From the BLURB:
Nine lives go fast...
Legal investigator Sara Townley's not feeling too good about her recent Vegas wedding to a Navy SEAL she barely knows, and her assignment to the case of a missing cat-despite the fur ball's multimillion dollar inheritance-only confirms that her life is in the litter box.
When the Navy man comes home from active service to make good on his vows, and a rendezvous with an informant puts Sara face to face with a dead body, her personal and professional lives suddenly get serious-and she'll need a sharp survival instinct to make it out alive.
This is the first book in Gabriella Herkert’s ‘Animal Instinct Mystery’ series.
There are a slew of cutesy female-sleuth books on the market at the moment – they are officially called ‘cozy’ mysteries.
Most of these series have a particular quirky ‘hook’ to differentiate them. Diana Killain’s ‘Mantra for Murder’ mystery series has a yoga-loving protagonist. Judy McCoy’s ‘Ellie Engleman’ mystery has a heroine whose occupation is a dog walker.
Herkert’s series doesn’t have any particular quirky ‘hook’ except that the protagonist’s sleuthing partner is Connor Maknamara. Connor is a NAVY seal and also happens to be Sara’s husband – who she married in a Las Vegas quickie wedding.
This is a pretty interesting plot. I liked the idea of a murder mystery unfolding in conjunction to sleuthing newlyweds getting to know one another. But Herkert is extremely frustrating because she doesn’t utilize the one unique aspect of her book. Shortly after Sara is assigned to a ‘catnapping’ case her husband turns up on her doorstep. She hasn’t seen Connor in the months since their shotgun wedding, and Sara was under the impression that if she were to ever see him again it would be to sign divorce papers.
This is not the case though. Connor is a handsome Adonis, drool-worthy and bizarrely insistent that he and Sara uphold their martial vows.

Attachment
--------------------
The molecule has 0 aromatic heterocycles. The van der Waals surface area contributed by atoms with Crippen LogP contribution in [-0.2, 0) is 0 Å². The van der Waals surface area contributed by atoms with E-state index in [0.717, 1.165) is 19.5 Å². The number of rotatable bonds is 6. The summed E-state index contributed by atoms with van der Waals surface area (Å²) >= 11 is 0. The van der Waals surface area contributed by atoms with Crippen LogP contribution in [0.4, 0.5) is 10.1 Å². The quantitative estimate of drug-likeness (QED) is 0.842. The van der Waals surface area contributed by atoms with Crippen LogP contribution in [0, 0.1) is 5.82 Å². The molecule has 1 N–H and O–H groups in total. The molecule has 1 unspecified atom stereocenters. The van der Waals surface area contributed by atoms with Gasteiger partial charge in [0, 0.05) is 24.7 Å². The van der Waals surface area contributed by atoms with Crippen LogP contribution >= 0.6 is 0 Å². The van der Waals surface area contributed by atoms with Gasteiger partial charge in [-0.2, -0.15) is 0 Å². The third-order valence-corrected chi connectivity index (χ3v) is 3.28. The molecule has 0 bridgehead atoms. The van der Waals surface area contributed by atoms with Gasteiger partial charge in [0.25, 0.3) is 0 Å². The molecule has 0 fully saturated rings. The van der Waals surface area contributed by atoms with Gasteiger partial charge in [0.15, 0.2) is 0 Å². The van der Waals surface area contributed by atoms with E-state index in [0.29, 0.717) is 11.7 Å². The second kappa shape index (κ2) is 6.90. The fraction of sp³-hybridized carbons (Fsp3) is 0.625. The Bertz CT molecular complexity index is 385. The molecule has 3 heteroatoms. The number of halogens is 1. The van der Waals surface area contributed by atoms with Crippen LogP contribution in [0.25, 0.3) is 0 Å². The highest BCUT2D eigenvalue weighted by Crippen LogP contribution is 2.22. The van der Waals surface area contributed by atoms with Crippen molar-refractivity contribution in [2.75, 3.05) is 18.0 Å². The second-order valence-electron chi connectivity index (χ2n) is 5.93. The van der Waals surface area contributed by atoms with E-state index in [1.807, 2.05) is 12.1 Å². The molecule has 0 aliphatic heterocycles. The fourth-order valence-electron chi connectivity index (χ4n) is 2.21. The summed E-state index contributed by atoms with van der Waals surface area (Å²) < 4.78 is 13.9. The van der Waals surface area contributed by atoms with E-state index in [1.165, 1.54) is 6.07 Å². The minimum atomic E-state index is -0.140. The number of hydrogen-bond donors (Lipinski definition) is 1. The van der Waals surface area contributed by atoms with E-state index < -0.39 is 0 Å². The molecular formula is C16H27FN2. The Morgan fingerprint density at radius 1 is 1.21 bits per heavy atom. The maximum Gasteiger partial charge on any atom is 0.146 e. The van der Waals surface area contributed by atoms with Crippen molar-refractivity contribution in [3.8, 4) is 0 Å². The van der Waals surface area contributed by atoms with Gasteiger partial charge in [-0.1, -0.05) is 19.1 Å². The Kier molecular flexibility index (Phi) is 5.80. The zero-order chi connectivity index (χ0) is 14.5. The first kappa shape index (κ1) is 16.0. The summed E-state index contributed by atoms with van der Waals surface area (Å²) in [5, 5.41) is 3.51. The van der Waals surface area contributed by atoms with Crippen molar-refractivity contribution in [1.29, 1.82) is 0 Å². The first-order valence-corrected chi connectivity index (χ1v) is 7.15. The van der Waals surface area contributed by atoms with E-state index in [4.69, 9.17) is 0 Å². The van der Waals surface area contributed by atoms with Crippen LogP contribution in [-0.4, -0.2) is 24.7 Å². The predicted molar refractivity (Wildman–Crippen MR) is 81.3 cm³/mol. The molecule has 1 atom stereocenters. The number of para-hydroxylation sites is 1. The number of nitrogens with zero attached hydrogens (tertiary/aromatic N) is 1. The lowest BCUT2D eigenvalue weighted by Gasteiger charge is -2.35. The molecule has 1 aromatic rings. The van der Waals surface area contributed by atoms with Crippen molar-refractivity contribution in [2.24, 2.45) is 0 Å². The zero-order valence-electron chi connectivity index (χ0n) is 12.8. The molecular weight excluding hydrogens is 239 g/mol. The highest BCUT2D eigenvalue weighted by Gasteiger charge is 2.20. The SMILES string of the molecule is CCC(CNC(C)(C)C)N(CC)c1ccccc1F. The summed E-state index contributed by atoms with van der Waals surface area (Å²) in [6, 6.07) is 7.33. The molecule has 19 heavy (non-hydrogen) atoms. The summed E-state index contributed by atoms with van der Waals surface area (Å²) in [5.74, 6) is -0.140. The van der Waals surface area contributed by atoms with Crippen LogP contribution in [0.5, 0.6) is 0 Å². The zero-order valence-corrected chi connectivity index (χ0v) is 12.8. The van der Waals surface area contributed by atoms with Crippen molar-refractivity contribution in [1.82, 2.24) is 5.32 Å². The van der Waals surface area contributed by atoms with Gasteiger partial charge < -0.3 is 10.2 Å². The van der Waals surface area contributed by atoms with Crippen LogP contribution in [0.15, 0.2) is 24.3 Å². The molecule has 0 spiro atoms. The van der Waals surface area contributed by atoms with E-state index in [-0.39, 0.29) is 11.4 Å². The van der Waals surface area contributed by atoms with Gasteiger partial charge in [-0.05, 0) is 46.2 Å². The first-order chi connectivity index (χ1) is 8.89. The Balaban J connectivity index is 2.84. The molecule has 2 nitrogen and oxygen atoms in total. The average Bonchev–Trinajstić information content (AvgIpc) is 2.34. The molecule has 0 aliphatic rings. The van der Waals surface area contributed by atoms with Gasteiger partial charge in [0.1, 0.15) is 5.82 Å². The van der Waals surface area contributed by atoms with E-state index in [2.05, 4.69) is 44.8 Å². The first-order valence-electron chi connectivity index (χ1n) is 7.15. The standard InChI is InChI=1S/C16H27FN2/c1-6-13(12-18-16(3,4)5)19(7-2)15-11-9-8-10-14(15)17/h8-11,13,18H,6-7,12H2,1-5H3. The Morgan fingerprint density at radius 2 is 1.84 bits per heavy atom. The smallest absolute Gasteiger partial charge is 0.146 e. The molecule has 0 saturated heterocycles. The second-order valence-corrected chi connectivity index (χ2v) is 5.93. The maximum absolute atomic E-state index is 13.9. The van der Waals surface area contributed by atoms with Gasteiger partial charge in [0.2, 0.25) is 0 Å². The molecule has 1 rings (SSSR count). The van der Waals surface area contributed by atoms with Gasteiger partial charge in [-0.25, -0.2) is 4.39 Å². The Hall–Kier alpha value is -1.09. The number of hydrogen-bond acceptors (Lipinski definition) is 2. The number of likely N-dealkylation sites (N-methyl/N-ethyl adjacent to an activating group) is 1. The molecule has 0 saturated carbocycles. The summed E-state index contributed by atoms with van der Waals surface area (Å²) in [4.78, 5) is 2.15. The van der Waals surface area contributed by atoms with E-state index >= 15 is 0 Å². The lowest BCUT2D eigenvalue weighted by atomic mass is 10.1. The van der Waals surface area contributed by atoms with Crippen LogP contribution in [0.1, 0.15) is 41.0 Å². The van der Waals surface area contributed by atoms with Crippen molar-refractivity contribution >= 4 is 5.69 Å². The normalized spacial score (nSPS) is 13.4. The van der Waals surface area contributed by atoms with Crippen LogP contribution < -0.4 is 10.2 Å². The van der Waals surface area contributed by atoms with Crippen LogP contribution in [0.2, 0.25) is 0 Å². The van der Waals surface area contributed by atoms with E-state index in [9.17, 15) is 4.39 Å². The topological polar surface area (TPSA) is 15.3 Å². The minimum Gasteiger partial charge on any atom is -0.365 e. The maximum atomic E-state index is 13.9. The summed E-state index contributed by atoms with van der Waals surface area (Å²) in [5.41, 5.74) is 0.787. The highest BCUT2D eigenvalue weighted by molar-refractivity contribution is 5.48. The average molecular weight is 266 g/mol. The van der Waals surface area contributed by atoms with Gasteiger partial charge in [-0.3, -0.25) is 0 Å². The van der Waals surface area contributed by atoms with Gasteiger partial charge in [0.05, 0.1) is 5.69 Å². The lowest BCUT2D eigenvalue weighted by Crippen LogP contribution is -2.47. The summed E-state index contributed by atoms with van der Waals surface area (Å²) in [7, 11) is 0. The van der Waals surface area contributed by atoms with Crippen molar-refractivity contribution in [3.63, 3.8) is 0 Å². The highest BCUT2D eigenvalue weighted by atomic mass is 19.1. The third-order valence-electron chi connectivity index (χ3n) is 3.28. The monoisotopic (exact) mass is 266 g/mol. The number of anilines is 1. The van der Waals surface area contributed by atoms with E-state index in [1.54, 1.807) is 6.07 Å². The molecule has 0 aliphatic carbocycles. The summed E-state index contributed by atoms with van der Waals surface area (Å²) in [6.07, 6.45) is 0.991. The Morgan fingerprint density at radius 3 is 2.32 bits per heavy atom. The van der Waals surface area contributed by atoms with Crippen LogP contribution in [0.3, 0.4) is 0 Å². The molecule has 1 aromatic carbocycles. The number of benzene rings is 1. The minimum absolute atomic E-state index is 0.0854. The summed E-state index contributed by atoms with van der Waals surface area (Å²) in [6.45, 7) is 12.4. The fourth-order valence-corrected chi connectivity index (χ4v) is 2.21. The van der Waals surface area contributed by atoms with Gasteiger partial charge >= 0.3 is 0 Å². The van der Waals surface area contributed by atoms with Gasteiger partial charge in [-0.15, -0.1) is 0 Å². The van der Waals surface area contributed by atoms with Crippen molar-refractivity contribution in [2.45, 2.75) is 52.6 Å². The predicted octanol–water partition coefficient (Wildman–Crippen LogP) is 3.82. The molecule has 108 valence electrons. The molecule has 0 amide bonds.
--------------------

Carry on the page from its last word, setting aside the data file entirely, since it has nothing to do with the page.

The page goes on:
Herkert never rehashes the night in Las Vegas that Sara and Connor got hitched. There’s no flashback and the characters rarely refer to their brief courtship. The most they ever say on the matter is thus:
“We did have to get married.”
“We did not. We got married because great sex impaired our better judgment.”
“Speak for yourself. There was nothing impaired about my judgment.”
I leaned back and folded my arms.
“Amazing sex not withstanding” – he smiled slowly – “I knew that if I left it up to you, we’d be old before we got this far.”
“And where exactly are we?”
Herkert’s agent and editor really should have kicked her ass for this glaring oversight.
Sara and Connor’s relationship feels like a giant omission – and the book is poorer for it. I couldn’t even bring myself to care about the murder mystery because I was too disheartened with the lack of information about Sara and Connor and their romance. It’s made worse by the lack of smut. I don’t always want to read sex scenes just because they’re sex scenes – such intimate paragraphs can really heat up the relationship between characters and add depth to their partnership. Where Herkert could have potentially saved the Sara/Connor relationship by at least having them be steamy (if not forthcoming about their past) Herkert shies away from any explicit sex. It’s the cinematic equivalent of cutting to a shot of billowing curtains right when the characters get hot n’ heavy. All in all the relationship felt hollow and underdeveloped.
It really feels like this is half a book because there is no attention paid to character development or Sara and Connor’s evolving relationship.
There’s not even a character journey for Sara. Herkert keeps alluding to Sara’s dark past, mentioning that she has secrets she can’t even share with best friend, Russ – but nothing is ever explicitly mentioned and the tidbits don’t tantalize so much as frustrate.
This was, above all else, an exasperating read. So much is left unsaid – to the point that I wasn’t concentrating on the mystery plot so much as the plot that was missing. The one thing that could differentiate this series from all the others was a protagonist whose ‘Watson’ was a husband she gained in a shot-gun Vegas wedding. But Herkert mentioned nothing about how these two came to find one another, or why they decide to stay together and tough-out their quickie wedding.
Surprisingly enough I do intend to read the second book ‘Doggone’ – but only because the blurb of that book promises to delve into Connor’s family background and hopefully reveal a bit more about him and Sara. I am still hopeful that this storyline will work; I just think ‘Catnapped’ was the worst possible debut for the series.
P.S. - The ‘1’ star I give this book is for the ‘Terminator’ reference Herkert’s made by naming her two leads ‘Sara’ and ‘Connor’ = ‘Sarah Connor’. Get it? Well, I liked it.